Core facilities

Preclinical Imaging



Antonio Esposito


A large gap exists between microscopic imaging in cultured cells and macroscopic, non-invasive or minimally invasive imaging in patients. Filling this gap holds promise for the translation of the high content information obtainable by molecular imaging in individual cells, into functional imaging amenable to clinical applications. The Preclinical Imaging Facility at IRCCS Ospedale San Raffaele is part of the integrated Experimental Imaging Center (EIC – CIS).

The wide diffusion of some of the diagnostic techniques in the clinical practice, such as magnetic resonance (MRI), ultrasound (US), optical imaging (OI), computed tomography (CT) and optical coherence tomography (OCT), makes these tools a valuable translation bridge between preclinical research and clinical trials.


Its main goal is to develop and validate non-invasive or minimally invasive imaging approaches to visualize pathological processes in pre-clinical mouse models. The Facility was created on the model of technology and expertise sharing, collecting tools and skills necessary to provide a state-of-the-art service of small animal Magnetic Resonance (MRI), Ultrasound (US), Optical Imaging (OI), Computed Tomography (μCT) and Optical coherence tomography (OCT) to biomedical research groups of IRCCS Ospedale San Raffaele, as well as to all external researchers.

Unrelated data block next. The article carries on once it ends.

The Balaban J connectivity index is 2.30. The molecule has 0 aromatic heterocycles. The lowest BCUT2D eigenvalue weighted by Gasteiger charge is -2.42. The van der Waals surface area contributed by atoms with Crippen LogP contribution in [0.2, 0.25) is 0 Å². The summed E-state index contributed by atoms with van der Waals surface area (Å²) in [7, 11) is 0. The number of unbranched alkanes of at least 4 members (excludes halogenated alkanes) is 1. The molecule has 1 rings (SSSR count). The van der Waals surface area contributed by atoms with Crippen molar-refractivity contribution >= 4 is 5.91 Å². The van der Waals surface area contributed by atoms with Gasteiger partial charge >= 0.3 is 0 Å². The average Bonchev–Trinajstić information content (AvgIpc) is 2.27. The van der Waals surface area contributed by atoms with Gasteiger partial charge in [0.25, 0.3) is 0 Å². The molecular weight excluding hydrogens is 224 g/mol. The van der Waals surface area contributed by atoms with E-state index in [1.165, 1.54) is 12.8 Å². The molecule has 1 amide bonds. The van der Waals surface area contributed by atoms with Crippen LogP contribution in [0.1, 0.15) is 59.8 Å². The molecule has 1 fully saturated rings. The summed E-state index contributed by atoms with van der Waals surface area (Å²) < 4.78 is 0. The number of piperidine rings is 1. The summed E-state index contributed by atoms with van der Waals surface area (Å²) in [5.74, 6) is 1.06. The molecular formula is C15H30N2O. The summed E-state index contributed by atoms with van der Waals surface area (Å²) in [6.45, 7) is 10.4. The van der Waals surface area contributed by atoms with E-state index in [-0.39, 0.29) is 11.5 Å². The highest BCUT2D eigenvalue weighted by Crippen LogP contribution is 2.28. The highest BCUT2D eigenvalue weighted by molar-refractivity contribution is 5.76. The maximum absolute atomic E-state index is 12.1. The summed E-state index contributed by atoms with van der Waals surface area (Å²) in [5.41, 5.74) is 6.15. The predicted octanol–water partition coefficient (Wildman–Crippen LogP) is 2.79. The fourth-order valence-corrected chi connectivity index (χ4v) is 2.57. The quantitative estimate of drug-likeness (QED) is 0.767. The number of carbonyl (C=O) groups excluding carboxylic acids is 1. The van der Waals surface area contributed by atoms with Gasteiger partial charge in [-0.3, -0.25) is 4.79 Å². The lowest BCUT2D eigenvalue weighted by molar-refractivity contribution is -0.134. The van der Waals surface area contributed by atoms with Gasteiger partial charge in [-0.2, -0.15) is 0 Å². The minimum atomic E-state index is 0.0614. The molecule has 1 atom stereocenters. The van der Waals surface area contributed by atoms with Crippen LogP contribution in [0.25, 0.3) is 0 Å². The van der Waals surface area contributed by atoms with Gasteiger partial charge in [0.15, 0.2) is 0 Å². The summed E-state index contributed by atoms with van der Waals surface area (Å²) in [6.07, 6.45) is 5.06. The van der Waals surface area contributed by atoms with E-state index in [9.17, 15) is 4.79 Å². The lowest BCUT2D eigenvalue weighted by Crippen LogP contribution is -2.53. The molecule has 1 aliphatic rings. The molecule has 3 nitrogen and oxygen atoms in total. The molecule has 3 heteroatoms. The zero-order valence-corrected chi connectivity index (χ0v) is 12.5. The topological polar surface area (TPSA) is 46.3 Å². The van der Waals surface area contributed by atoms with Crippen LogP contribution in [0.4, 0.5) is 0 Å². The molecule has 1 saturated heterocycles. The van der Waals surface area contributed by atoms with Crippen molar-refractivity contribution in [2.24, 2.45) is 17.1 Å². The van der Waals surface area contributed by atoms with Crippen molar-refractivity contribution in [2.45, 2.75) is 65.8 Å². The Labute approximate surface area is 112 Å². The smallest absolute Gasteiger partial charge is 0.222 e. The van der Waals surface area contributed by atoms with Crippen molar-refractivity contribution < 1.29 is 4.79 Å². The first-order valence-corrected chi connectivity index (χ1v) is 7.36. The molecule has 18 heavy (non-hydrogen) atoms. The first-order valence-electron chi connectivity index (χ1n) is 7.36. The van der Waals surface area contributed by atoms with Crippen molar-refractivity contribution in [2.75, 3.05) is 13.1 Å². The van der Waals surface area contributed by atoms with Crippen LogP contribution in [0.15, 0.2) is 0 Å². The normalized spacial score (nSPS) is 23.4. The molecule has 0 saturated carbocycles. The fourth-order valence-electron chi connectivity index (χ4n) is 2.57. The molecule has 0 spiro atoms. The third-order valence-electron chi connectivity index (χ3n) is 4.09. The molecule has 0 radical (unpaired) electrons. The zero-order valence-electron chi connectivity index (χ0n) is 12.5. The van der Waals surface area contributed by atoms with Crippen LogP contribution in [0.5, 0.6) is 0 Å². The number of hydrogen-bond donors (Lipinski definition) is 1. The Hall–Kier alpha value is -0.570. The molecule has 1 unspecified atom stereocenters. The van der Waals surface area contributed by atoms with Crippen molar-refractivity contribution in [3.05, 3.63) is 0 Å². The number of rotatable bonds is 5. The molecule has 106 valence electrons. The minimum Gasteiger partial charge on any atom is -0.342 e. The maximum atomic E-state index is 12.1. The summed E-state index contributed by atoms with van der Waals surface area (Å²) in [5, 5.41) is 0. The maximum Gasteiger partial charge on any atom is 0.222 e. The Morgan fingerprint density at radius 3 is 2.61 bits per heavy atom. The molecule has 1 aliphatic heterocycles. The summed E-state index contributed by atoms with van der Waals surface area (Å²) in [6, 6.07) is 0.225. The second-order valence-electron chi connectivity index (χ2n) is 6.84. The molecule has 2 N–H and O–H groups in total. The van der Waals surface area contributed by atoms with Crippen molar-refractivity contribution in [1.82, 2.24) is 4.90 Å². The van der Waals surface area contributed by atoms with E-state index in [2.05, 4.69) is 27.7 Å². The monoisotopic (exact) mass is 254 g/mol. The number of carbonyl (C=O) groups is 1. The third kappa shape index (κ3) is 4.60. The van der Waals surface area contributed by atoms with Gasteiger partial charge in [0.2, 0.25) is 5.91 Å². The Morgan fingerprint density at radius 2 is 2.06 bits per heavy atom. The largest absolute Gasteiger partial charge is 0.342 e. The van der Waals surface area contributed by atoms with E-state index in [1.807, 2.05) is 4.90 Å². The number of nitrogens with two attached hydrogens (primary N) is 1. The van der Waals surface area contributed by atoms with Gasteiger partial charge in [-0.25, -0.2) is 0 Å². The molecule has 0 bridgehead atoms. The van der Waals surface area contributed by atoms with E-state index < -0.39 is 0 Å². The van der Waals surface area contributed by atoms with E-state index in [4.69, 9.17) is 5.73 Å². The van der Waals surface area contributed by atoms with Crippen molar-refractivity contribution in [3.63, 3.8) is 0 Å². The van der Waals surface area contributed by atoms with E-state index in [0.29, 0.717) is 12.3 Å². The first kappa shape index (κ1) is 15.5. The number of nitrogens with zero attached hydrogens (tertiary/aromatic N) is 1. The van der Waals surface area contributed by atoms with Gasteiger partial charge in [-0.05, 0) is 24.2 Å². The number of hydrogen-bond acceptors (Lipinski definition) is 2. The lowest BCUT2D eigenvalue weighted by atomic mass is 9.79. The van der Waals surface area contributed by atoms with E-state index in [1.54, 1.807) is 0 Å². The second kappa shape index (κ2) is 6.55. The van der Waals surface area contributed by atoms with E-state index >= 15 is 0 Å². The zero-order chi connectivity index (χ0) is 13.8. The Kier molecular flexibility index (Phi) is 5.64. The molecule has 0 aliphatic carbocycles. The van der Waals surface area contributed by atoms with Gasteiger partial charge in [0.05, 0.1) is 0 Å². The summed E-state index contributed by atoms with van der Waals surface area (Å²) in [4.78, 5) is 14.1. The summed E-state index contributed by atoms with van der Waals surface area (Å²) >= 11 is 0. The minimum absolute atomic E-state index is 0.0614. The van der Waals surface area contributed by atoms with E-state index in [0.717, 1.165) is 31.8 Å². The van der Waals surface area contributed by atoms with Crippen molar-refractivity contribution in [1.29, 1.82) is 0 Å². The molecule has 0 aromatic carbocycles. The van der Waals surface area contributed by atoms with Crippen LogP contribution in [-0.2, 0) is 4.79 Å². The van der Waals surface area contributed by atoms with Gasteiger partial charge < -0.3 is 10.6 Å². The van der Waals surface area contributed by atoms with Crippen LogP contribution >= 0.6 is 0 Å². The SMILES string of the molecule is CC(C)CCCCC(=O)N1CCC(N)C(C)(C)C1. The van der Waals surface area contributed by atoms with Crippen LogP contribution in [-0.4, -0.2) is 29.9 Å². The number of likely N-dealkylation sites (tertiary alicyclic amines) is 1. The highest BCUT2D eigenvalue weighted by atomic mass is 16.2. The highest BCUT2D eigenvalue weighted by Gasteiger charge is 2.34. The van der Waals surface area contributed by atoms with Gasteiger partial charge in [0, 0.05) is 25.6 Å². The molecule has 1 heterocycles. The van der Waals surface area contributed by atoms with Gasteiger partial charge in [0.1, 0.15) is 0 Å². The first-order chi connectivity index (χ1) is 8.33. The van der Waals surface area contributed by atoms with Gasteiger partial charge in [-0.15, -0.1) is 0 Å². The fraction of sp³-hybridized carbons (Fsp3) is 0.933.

Non-invasive preclinical imaging represents an essential tool to develop a modern and translational biomedical research. From this perspective, the imaging tools included in the Facility provide a wide range of multidimensional information on tissue physiology combined with traditional anatomic images. Therefore, it is possible to functionally and structurally characterize the phenotype of mouse disease models and genetically modified mouse models, gaining insights into disease pathogenesis and development. Moreover, these preclinical imaging approaches provide the unique opportunity to perform longitudinal studies of the same animal, minimizing experimental variability and number of animals per study.

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